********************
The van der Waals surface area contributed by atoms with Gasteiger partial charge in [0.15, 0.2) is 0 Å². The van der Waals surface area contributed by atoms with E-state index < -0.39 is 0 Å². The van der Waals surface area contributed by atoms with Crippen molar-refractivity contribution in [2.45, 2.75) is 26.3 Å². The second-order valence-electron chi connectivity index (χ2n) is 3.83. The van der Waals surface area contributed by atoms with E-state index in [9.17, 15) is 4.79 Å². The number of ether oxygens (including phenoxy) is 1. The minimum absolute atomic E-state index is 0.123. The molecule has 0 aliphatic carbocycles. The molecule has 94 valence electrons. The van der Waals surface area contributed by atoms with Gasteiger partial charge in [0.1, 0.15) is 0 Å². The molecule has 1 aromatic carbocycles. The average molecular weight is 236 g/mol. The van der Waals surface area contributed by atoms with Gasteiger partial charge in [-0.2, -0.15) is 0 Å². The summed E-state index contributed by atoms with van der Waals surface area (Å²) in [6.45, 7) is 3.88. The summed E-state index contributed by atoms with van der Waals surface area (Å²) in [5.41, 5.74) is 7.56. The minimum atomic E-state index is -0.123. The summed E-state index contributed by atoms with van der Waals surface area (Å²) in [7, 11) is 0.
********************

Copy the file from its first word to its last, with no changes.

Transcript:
The van der Waals surface area contributed by atoms with Gasteiger partial charge in [0.15, 0.2) is 0 Å². The van der Waals surface area contributed by atoms with E-state index < -0.39 is 0 Å². The van der Waals surface area contributed by atoms with Crippen molar-refractivity contribution in [2.45, 2.75) is 26.3 Å². The second-order valence-electron chi connectivity index (χ2n) is 3.83. The van der Waals surface area contributed by atoms with E-state index in [9.17, 15) is 4.79 Å². The number of ether oxygens (including phenoxy) is 1. The minimum absolute atomic E-state index is 0.123. The molecule has 0 aliphatic carbocycles. The molecule has 94 valence electrons. The van der Waals surface area contributed by atoms with Gasteiger partial charge in [0.1, 0.15) is 0 Å². The molecule has 1 aromatic carbocycles. The average molecular weight is 236 g/mol. The van der Waals surface area contributed by atoms with Gasteiger partial charge in [-0.2, -0.15) is 0 Å². The summed E-state index contributed by atoms with van der Waals surface area (Å²) in [6.45, 7) is 3.88. The summed E-state index contributed by atoms with van der Waals surface area (Å²) in [5.41, 5.74) is 7.56. The minimum atomic E-state index is -0.123. The summed E-state index contributed by atoms with van der Waals surface area (Å²) in [7, 11) is 0.